On February 7, the 1st cavalry cleaned out the eastern part of the city while the Japanese reached Paco and massacred the people they encountered. The succeeding days were marked by growing atrocities on the part of the Japanese troops and continuous take-over by the Americans to Japanese military positions. On the 12th of February, the Manila navy Defense Force was totally encircled forcing their leader—Lt. Gen. Iwabuchi to order his soldiers to fight to the bitter end and employ mass killings of civilians. From February 9 to 13, women and young ladies from Ermita were abducted and brought to Bayview Hotel, Alhambra and Peralta Apartments where they were abused and raped.
Finally on February 17, the Spanish wall of Intramuros in the east was bombed and it was followed by artillery fires until the 23rd. Three thousand women and children were eventually freed by the Japanese, unfortunately, only few males were able to survived after the Japanese “zoned” the males and brought them to Intramuros where they were massacred. The succeeding days were marked by the clearing of Manila City Hall, Finance Building and the Legislature. In doing so, Americans came from the Northern bank of Pasig in the vicinity of Central Post Office, San Marcelino Street and Padre Faura.
On March 3, 1945, all military positions of the enemy were cleared and at last, the battle was over.
“No Way to Escape, Fight to the Bitter End”
As the tide of the battle continued, the American troops and Filipino guerillas were able to obliterate Japanese strong footholds and military positions. Eventually, Iwabuchi realized that the Americans already encircled the area and there is no more hope of being reunited with the Kembu and Shobu group. This was the mistake of the Americans as according to the teaching of Chinese philosopher Chun Tzu, “Leave a way of escape to a surrounded enemy…” However, the Americans failed to give way of escape to fanatical Japanese soldiers that forced them to fight to the bitter end and to commit atrocities against the civilian population.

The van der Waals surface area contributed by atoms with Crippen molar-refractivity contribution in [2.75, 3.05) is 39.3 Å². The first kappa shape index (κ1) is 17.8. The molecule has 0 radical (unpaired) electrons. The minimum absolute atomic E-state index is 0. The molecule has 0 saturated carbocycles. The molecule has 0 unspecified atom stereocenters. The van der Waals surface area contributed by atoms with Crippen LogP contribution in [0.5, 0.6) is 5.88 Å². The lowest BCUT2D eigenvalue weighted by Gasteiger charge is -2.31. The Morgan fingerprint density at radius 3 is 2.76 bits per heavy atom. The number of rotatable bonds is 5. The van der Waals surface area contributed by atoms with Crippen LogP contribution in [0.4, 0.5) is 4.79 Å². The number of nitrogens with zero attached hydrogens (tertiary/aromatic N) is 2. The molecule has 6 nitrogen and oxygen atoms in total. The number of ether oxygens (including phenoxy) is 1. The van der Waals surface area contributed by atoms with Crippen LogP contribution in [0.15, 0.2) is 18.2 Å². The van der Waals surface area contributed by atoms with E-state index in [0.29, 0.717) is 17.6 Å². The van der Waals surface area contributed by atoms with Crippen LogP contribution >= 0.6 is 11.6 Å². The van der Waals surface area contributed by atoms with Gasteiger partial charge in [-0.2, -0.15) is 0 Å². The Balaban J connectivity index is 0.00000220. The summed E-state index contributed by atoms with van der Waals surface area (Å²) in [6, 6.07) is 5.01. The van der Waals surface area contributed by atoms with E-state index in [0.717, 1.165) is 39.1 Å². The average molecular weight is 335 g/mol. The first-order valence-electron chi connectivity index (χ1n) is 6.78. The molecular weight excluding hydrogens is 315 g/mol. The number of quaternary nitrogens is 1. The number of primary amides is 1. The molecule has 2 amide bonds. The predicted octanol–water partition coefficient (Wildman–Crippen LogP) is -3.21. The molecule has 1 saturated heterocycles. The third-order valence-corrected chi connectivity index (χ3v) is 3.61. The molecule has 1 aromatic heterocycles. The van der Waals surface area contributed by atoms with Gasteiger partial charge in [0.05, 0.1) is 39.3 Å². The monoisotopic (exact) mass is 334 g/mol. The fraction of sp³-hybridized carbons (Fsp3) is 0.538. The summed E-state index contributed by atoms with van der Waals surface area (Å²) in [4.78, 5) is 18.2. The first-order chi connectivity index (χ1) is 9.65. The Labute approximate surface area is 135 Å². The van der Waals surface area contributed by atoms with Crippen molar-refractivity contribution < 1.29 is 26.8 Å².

The initial step of the Japanese marines in launching their campaign of terror was the burning of houses, stores and buildings particularly in the areas of Tondo and Binondo. They were also ordered by Iwabuchi to massacre the civilians – which were done in the worst manner. Women, especially the young were dragged to places called joro houses where they were abused and raped. Some hospitals, religious institutions as well as the Red Cross were not exempted from atrocities, massacre and looting. The Japanese also murdered even foreigners from neutral countries. Expatriates from Germany, France and Spain did not escape the bloodthirsty Japanese troops. All in all, the atrocities committed against the civilians—Filipinos and foreigners– were unbearable and cannot be easily forgiven.
The catastrophic battle resulted to serious damages. Approximately 100, 000 civilians died and 50,000 were hurt and wounded. On the American side, 1,010 soldiers from different units died while 5,565 were wounded giving a total of 6, 575 casualties. As for the Japanese casualties, it was recorded that about 16,000 soldiers died during the battle.
In every war, nobody emerges to be the winner. More than sixty years ago, Manila was liberated, but the pain imprinted on the hearts of the survivors, the relatives and the witnesses to the heartbreaking event will definitely remain. Forgiveness could have been granted by some, would be granted by few in the near future but definitely forgetting is impossible. Sometimes, it is really hard to understand why some men could act worse than beasts, but maybe there were reasons…
|References:Aluit, Alfonso J. By Sword and Fire. Makati: Bookmark, 1995
Connoughton, Richard et al. The Battle for Manila. London: Bloomsbury Publishing,1995.
Escoda, Jose Ma. Bonifacio. Warsaw of Asia: The Rape of Manila. Quezon City: Giraffe Books, 2000
Salazar, Generoso et al. World War II in the Philippines: Manila, Bicolandia, and the Tagalog Province. Quezon City: UP Press, 1995.